NACOGDOCHES, Texas - A new four-year engineering degree program to be offered by Stephen F. Austin State University's College of Sciences and Mathematics was approved by the Texas Higher Education Coordinating Board Thursday.

Beginning this fall, students will be able to pursue a bachelor's degree in engineering physics with an emphasis in mechanical or electrical engineering at SFA. Graduates will be prepared to enter such diverse areas as mechanical controls, digital and analog electronics, instrumentation, robotics, and manufacturing process control.

"With opportunities for a student to major in any of the sciences, technology (computer science) and/or mathematics, the SFA College of Sciences and Mathematics now adds to that list the opportunity for a student to major in engineering. Thus, SFA now offers degree opportunities in all of the STEM disciplines," said Dr. Kimberly Childs, dean of the College of Sciences and Mathematics.

"The educational objective at SFA is to address the needs of students as they prepare for diverse careers in the workforce," she said. "For those students who have an interest in the physical sciences, engineering and mathematics and who are seeking innovative careers in high-tech areas where multiple engineering disciplines merge, this new engineering program is designed for them."

For decades, students in the pre-engineering program have expressed interest in remaining at SFA to complete their engineering degree, said Dr. Baker Pattillo, SFA president.

"We are pleased to now have a program in place that will allow us to keep our pre-engineering students here at SFA to complete their four-year engineering degree," he said. "This is something we have worked toward for many years, and we are excited about the opportunity it provides us to recruit and retain more STEM majors for the university."

Local business and industry representatives have long expressed the need for such a program at SFA, as well.

"I am excited about the possibility of a local option for engineering education," said Chad Robertson, president of the Piney Woods Chapter of the Texas Society of Professional Engineers. "Currently, it can be a challenge to recruit and retain engineering graduates in the relatively rural East Texas area when many of the candidates are from and are accustomed to large metropolitan locations. I think SFA offering this degree program will have a positive impact on local industry. Engineering and technical professionals are in high demand."

Scott Thompson, manufacturing engineering manager for Lockheed Martin in Lufkin, agreed, saying the availability of a four-year engineering degree will benefit the region's economy.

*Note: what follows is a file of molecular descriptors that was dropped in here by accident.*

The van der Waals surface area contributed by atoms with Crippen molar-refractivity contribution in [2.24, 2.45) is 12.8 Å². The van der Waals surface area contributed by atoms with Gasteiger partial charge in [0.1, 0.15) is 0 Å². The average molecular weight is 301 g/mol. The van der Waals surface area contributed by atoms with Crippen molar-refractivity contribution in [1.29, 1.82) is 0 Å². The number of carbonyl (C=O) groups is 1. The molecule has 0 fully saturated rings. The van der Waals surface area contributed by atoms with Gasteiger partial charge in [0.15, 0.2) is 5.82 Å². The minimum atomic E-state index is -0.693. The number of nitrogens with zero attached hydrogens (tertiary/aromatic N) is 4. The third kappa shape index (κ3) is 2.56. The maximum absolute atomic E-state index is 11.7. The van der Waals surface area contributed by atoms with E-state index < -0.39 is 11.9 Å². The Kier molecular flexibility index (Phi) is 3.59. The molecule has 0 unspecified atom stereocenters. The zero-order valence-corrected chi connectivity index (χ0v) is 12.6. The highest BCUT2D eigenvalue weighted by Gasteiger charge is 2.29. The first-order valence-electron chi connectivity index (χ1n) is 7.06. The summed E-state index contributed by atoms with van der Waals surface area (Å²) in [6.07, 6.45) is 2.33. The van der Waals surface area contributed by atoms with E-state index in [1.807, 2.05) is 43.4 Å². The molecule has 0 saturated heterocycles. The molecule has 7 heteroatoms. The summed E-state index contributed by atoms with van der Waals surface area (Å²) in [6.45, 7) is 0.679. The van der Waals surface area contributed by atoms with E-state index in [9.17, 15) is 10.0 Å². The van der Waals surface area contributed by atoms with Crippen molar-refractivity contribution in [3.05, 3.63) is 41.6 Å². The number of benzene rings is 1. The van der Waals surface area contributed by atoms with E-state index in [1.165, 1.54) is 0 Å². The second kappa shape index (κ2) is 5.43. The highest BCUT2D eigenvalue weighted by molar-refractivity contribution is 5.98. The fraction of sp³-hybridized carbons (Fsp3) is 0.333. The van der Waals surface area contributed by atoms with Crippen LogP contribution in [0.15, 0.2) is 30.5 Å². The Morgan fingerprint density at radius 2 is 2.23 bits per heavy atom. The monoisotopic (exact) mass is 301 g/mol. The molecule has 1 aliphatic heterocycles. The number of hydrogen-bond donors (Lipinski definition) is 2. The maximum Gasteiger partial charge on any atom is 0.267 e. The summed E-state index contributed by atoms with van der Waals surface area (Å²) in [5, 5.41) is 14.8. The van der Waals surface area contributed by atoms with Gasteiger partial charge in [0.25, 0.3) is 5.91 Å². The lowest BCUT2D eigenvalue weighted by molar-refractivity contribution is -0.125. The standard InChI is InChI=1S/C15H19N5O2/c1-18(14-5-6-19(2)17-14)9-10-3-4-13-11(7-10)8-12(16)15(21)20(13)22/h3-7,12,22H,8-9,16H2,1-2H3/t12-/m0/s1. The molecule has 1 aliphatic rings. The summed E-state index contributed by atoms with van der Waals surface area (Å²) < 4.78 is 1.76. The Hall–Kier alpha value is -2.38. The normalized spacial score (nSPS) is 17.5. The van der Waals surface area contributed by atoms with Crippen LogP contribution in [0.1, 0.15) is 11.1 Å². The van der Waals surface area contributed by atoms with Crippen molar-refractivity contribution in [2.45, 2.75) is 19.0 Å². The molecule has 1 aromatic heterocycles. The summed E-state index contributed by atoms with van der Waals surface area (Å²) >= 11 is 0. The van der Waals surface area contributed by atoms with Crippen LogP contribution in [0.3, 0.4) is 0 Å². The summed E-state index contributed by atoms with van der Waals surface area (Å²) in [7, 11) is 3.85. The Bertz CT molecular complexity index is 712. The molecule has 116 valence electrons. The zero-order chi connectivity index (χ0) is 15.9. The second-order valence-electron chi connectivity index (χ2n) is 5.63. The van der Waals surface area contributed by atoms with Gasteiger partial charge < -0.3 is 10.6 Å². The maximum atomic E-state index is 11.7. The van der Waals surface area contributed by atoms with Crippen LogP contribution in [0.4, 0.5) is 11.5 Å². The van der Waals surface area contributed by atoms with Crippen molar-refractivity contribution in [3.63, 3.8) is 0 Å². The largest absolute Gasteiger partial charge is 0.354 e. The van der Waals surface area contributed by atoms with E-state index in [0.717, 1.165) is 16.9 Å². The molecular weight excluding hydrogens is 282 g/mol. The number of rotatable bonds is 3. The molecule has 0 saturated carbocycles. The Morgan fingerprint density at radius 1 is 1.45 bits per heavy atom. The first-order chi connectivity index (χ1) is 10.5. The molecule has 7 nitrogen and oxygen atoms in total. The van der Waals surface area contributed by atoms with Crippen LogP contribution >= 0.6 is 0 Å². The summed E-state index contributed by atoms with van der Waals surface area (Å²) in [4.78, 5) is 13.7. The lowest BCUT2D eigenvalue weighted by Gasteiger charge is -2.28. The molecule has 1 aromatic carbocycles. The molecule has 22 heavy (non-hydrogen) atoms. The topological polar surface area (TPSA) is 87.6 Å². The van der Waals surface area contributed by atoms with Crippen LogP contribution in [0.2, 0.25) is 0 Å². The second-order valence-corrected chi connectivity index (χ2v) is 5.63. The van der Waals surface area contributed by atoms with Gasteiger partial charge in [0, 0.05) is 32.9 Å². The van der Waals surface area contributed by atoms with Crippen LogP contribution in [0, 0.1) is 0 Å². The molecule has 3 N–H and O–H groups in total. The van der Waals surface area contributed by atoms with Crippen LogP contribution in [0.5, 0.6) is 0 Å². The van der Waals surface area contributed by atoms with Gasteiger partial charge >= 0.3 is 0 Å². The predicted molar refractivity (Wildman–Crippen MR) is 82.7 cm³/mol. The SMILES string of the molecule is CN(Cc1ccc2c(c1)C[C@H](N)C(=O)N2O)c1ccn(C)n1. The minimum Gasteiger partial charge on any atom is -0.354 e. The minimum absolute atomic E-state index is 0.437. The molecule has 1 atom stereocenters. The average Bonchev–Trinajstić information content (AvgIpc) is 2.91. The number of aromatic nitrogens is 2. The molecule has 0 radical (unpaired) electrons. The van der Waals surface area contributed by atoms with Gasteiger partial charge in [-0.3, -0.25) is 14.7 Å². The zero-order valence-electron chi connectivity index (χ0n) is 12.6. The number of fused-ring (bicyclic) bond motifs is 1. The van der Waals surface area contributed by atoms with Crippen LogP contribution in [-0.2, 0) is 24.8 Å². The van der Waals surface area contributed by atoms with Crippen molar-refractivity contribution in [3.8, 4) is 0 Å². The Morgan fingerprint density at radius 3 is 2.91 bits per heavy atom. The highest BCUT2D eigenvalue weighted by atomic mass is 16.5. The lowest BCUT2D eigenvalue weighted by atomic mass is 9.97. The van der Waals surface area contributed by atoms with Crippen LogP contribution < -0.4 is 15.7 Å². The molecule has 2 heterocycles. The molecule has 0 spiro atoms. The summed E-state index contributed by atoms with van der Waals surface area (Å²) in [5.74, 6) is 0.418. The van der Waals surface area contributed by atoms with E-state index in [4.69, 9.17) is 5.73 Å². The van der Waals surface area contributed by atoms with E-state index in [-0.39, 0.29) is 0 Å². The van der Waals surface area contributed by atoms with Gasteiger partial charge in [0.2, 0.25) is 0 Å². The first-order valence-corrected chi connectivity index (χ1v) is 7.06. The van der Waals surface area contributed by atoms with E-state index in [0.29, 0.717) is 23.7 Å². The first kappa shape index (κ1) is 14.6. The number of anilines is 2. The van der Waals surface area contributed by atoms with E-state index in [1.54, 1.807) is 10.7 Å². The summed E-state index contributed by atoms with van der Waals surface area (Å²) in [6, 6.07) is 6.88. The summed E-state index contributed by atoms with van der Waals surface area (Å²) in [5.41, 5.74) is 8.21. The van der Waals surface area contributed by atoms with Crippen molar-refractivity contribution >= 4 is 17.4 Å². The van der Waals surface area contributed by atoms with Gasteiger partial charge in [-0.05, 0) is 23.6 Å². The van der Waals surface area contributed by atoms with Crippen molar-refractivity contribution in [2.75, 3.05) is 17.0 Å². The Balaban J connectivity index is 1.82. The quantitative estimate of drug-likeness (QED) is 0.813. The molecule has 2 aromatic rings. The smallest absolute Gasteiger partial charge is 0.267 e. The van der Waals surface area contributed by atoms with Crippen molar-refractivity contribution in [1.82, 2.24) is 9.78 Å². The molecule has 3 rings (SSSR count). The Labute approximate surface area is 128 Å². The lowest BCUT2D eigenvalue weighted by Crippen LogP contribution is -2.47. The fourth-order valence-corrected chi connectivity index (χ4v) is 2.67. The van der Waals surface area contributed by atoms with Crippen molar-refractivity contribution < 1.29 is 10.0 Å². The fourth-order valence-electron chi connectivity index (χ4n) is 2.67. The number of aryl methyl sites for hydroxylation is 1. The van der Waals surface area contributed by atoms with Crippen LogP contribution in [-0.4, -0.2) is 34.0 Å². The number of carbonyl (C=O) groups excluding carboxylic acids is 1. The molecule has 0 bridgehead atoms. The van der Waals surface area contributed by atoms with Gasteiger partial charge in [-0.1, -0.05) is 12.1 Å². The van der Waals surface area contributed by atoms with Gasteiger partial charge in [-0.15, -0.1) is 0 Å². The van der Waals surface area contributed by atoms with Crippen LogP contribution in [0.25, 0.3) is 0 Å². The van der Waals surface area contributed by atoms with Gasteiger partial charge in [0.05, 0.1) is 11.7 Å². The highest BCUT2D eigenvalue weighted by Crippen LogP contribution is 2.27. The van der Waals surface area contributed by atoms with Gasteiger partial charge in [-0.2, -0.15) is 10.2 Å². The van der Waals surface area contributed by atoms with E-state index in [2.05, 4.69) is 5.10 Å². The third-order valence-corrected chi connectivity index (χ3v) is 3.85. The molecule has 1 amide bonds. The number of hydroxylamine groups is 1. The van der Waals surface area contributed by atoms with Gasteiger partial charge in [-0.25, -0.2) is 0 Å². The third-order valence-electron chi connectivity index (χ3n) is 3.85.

"Engineers are generally the driving force behind innovations and improved productivity in industries," he said. "The need for engineers is increasing in all industries as the complexity of computer and automation technology rises. Having a local source for engineering graduates or being able to send existing employees to improve their education would be an improvement over our current situation."

The new program will be housed in SFA's Department of Physics and Astronomy, chaired by Dr. Harry Downing. Dr. Dan Bruton will continue to serve as the department's engineering adviser. A new electrical engineer and a mechanical engineer will be added to the department's faculty soon, and this fall, six new engineering courses will be added to those currently taught at SFA. The department will seek accreditation for the new degree from the Accreditation Board for Engineering and Technology.

"The new engineering degree is the result of years of work by our faculty in the College of Sciences and Mathematics, and we are pleased to have reached the point where we can begin accepting students into this exciting program," said Dr. Richard Berry, SFA provost and vice president for academic affairs. "With the decades-long success of the university's pre-engineering program, the college is extremely well prepared to offer a degree program of the highest quality beginning in the very first semester of its offering."

The new engineering degree further solidifies the university's commitment to STEM education to help meet a critical need in Texas and the nation to prepare more college graduates in the high-demand fields of science, technology, engineering and mathematics, Childs said.

"A vibrant STEM workforce is vital to America's innovative capacity and global competiveness. As America launches a national campaign to widen the STEM pipeline, institutions of higher education must find ways to recruit, retain and graduate STEM majors who are academically prepared to enter STEM careers. Stephen F. Austin State University is leading this charge across the East Texas region."

For more information about SFA's new engineering program, visit